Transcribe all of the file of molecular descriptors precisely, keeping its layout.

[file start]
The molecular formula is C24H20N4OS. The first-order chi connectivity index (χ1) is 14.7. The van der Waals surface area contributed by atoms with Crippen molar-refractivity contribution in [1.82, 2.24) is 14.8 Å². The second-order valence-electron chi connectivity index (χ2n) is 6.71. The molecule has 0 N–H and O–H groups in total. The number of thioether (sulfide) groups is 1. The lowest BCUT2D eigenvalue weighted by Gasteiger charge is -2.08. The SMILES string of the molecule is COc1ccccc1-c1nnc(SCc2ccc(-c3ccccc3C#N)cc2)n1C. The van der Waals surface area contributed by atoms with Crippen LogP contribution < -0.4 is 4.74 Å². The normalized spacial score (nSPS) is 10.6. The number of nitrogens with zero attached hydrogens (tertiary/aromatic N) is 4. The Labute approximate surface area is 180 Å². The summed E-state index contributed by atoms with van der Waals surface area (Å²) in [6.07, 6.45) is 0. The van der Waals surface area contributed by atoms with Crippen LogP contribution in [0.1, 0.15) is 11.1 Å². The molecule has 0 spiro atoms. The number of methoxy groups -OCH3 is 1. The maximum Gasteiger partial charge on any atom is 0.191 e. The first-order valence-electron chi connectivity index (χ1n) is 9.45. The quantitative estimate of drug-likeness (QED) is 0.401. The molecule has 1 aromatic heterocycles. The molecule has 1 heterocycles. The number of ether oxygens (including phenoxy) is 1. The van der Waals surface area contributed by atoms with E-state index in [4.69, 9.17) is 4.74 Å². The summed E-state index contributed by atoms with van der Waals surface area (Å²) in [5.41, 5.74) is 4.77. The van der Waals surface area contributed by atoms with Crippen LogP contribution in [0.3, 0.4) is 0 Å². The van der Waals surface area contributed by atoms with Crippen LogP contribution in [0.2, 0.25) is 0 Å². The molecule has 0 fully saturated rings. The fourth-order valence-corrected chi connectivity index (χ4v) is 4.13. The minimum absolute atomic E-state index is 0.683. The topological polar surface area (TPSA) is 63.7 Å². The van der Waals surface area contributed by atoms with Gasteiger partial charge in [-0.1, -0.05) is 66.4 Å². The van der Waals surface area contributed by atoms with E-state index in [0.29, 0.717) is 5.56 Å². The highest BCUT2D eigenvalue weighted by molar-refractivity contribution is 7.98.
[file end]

The molecular formula is C24H20N4OS. The first-order chi connectivity index (χ1) is 14.7. The van der Waals surface area contributed by atoms with Crippen molar-refractivity contribution in [1.82, 2.24) is 14.8 Å². The second-order valence-electron chi connectivity index (χ2n) is 6.71. The molecule has 0 N–H and O–H groups in total. The number of thioether (sulfide) groups is 1. The lowest BCUT2D eigenvalue weighted by Gasteiger charge is -2.08. The SMILES string of the molecule is COc1ccccc1-c1nnc(SCc2ccc(-c3ccccc3C#N)cc2)n1C. The van der Waals surface area contributed by atoms with Crippen LogP contribution < -0.4 is 4.74 Å². The normalized spacial score (nSPS) is 10.6. The number of nitrogens with zero attached hydrogens (tertiary/aromatic N) is 4. The Labute approximate surface area is 180 Å². The summed E-state index contributed by atoms with van der Waals surface area (Å²) in [6.07, 6.45) is 0. The van der Waals surface area contributed by atoms with Crippen LogP contribution in [0.1, 0.15) is 11.1 Å². The molecule has 0 spiro atoms. The number of methoxy groups -OCH3 is 1. The maximum Gasteiger partial charge on any atom is 0.191 e. The first-order valence-electron chi connectivity index (χ1n) is 9.45. The quantitative estimate of drug-likeness (QED) is 0.401. The molecule has 1 aromatic heterocycles. The molecule has 1 heterocycles. The number of ether oxygens (including phenoxy) is 1. The van der Waals surface area contributed by atoms with E-state index in [4.69, 9.17) is 4.74 Å². The summed E-state index contributed by atoms with van der Waals surface area (Å²) in [5.41, 5.74) is 4.77. The van der Waals surface area contributed by atoms with Crippen LogP contribution in [0.3, 0.4) is 0 Å². The van der Waals surface area contributed by atoms with Crippen LogP contribution in [0.2, 0.25) is 0 Å². The molecule has 0 fully saturated rings. The fourth-order valence-corrected chi connectivity index (χ4v) is 4.13. The minimum absolute atomic E-state index is 0.683. The topological polar surface area (TPSA) is 63.7 Å². The van der Waals surface area contributed by atoms with Gasteiger partial charge in [-0.1, -0.05) is 66.4 Å². The van der Waals surface area contributed by atoms with E-state index in [0.29, 0.717) is 5.56 Å². The highest BCUT2D eigenvalue weighted by molar-refractivity contribution is 7.98.